Tuesday, May 30, 2006

touring the castle that Hearst built

So I went sightseeing today.

I drove south on Highway 1 from the Bay Area and reached the small town of San Simeon to see the castle that newpaper magnate William Randolph Hearst built for himself.

Hearst Castle is truly one of the gems of California. Hearst commissioned architect Julia Morgan to design the entire residence, which sits atop the Santa Lucia hills. Considered as one of California’s most important architects, Morgan is doubly noteworthy for being a woman which was then (as it still is relatively speaking) a man’s profession.

Planning of the Castle began in 1919. By 1948 bits of the castle compound were still under construction, which points to the immensity of the building project.

But the result of it, as I saw today, was just impressive.

Visitors have to gather at the visitor center; and we all had to be bussed 5 miles up the hill to reach the castle.

And what struck me about the style and architecture of the castle was its blatant use of Catholic iconography, which is ironic as Hearst was never known to be devoutly Catholic. “These Catholic symbols in his castle are not necessarily a testament to his faith,” the tour guide exclaimed.

Rather, it was the “style” during the 20’s and 30’s for some of these mega millionaires to adorn their grand houses using religious art.

But on second thought, that this castle looked more like a cathedral than a millionaire’s mansion, sits well for California, the early history of which was shaped by the Catholic Franciscan missionaries, most notably Junipero Serra.

And so Hearst adorned his castle with Catholic images, statues of saints, choir stalls; even a roof from an Italian monastery was shipped in and was installed in the sumptuous dining hall.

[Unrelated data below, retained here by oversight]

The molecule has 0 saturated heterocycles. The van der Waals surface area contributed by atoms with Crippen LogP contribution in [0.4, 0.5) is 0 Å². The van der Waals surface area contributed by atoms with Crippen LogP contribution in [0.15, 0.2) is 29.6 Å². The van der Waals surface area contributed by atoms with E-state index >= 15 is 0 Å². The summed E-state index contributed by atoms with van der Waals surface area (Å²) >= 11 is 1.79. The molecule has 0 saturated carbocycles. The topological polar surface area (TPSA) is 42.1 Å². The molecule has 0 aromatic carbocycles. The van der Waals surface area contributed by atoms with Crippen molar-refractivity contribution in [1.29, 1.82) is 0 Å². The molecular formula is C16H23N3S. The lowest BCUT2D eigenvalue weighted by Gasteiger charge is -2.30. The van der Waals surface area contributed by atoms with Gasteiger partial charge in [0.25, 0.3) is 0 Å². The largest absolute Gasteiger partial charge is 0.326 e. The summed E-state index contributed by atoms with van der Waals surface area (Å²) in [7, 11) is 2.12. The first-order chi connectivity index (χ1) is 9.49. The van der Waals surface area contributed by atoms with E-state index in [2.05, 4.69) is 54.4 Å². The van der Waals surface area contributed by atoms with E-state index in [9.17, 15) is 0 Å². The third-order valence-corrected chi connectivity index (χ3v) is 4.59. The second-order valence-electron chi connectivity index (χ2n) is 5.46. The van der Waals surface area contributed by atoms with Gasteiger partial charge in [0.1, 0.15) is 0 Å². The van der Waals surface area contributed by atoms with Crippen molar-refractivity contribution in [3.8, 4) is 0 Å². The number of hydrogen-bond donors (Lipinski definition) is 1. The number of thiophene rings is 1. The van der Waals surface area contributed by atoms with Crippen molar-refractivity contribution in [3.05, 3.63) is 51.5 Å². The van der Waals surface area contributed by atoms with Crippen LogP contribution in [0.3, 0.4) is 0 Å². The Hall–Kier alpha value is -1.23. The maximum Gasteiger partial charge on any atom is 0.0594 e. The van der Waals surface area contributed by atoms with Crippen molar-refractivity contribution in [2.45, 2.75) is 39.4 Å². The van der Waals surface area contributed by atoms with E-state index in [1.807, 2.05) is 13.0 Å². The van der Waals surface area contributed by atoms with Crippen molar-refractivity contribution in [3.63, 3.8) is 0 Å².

The pool however was constructed with Roman style sculptures, complete with mermaids and mermen. Filigrees and columns dating back from ancient Rome were transported to help build the temple to Neptune. And from this pool, the view of the Pacific horizon was breathtaking.

Rather than one period dominating the decor of the place, Hearst took elements from diffferent time periods and cultures to embellish his castle: Catholic medieval art, ancient Roman busts and columns, Arabic script and tiles, California colonial art. It was a pastiche.

Going back to the pool, in addition to it, an indoor pool was built, with floor tiles of 24 carat gold.

Celebrities from the golden age of Hollywood were frequent guests in the castle---Cary Grant, Jean Harlow, Greta Garbo, Charlie Chaplin, Joan Crawford, Marlene Dietrich, and others.

And statesmen such as Winston Churchill and Calvin Coolidge were also guests, as well as notables such as Charles Lindbergh and Howard Hughes.

I saw about 25% of the castle, and it was simply grand. It was like a make-believe world, high atop the hills, away from the hustle and bustle of everyday toils and travails.

To conclude the tour the guide said, “This ends our tour. I hope you enjoyed yourselves. Right there is the bus back to reality.”

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